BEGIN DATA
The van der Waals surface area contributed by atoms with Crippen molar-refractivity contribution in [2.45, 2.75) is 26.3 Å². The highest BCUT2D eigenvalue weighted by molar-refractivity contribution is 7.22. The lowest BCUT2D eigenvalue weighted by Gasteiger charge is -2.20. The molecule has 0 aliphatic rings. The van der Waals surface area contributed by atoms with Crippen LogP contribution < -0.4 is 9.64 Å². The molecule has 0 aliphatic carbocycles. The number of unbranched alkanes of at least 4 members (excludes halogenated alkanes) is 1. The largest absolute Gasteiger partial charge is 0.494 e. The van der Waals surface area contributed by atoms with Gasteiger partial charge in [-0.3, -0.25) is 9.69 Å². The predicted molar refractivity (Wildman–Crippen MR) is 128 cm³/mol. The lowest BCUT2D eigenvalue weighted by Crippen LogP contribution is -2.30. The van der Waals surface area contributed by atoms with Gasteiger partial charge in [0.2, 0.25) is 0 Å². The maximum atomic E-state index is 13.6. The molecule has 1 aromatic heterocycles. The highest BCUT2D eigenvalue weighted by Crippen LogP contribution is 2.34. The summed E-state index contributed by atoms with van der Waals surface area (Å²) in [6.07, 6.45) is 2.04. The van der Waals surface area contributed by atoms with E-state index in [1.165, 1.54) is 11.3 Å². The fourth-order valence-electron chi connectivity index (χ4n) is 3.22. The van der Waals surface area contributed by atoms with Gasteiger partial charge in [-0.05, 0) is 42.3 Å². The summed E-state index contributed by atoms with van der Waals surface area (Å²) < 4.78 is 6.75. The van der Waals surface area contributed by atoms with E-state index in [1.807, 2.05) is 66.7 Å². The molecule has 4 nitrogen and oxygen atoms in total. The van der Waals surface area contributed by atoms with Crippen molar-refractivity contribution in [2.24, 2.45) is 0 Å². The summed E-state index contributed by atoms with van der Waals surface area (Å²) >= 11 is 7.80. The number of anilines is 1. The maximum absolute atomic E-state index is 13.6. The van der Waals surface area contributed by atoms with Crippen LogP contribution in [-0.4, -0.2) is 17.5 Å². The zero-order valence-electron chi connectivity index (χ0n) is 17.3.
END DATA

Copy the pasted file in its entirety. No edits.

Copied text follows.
The van der Waals surface area contributed by atoms with Crippen molar-refractivity contribution in [2.45, 2.75) is 26.3 Å². The highest BCUT2D eigenvalue weighted by molar-refractivity contribution is 7.22. The lowest BCUT2D eigenvalue weighted by Gasteiger charge is -2.20. The molecule has 0 aliphatic rings. The van der Waals surface area contributed by atoms with Crippen LogP contribution < -0.4 is 9.64 Å². The molecule has 0 aliphatic carbocycles. The number of unbranched alkanes of at least 4 members (excludes halogenated alkanes) is 1. The largest absolute Gasteiger partial charge is 0.494 e. The van der Waals surface area contributed by atoms with Gasteiger partial charge in [-0.3, -0.25) is 9.69 Å². The predicted molar refractivity (Wildman–Crippen MR) is 128 cm³/mol. The lowest BCUT2D eigenvalue weighted by Crippen LogP contribution is -2.30. The van der Waals surface area contributed by atoms with Gasteiger partial charge in [0.2, 0.25) is 0 Å². The maximum atomic E-state index is 13.6. The molecule has 1 aromatic heterocycles. The highest BCUT2D eigenvalue weighted by Crippen LogP contribution is 2.34. The summed E-state index contributed by atoms with van der Waals surface area (Å²) in [6.07, 6.45) is 2.04. The van der Waals surface area contributed by atoms with E-state index in [1.165, 1.54) is 11.3 Å². The fourth-order valence-electron chi connectivity index (χ4n) is 3.22. The van der Waals surface area contributed by atoms with Gasteiger partial charge in [-0.05, 0) is 42.3 Å². The summed E-state index contributed by atoms with van der Waals surface area (Å²) < 4.78 is 6.75. The van der Waals surface area contributed by atoms with E-state index in [1.807, 2.05) is 66.7 Å². The molecule has 4 nitrogen and oxygen atoms in total. The van der Waals surface area contributed by atoms with Crippen molar-refractivity contribution in [2.24, 2.45) is 0 Å². The summed E-state index contributed by atoms with van der Waals surface area (Å²) >= 11 is 7.80. The number of anilines is 1. The maximum absolute atomic E-state index is 13.6. The van der Waals surface area contributed by atoms with Crippen LogP contribution in [-0.4, -0.2) is 17.5 Å². The zero-order valence-electron chi connectivity index (χ0n) is 17.3.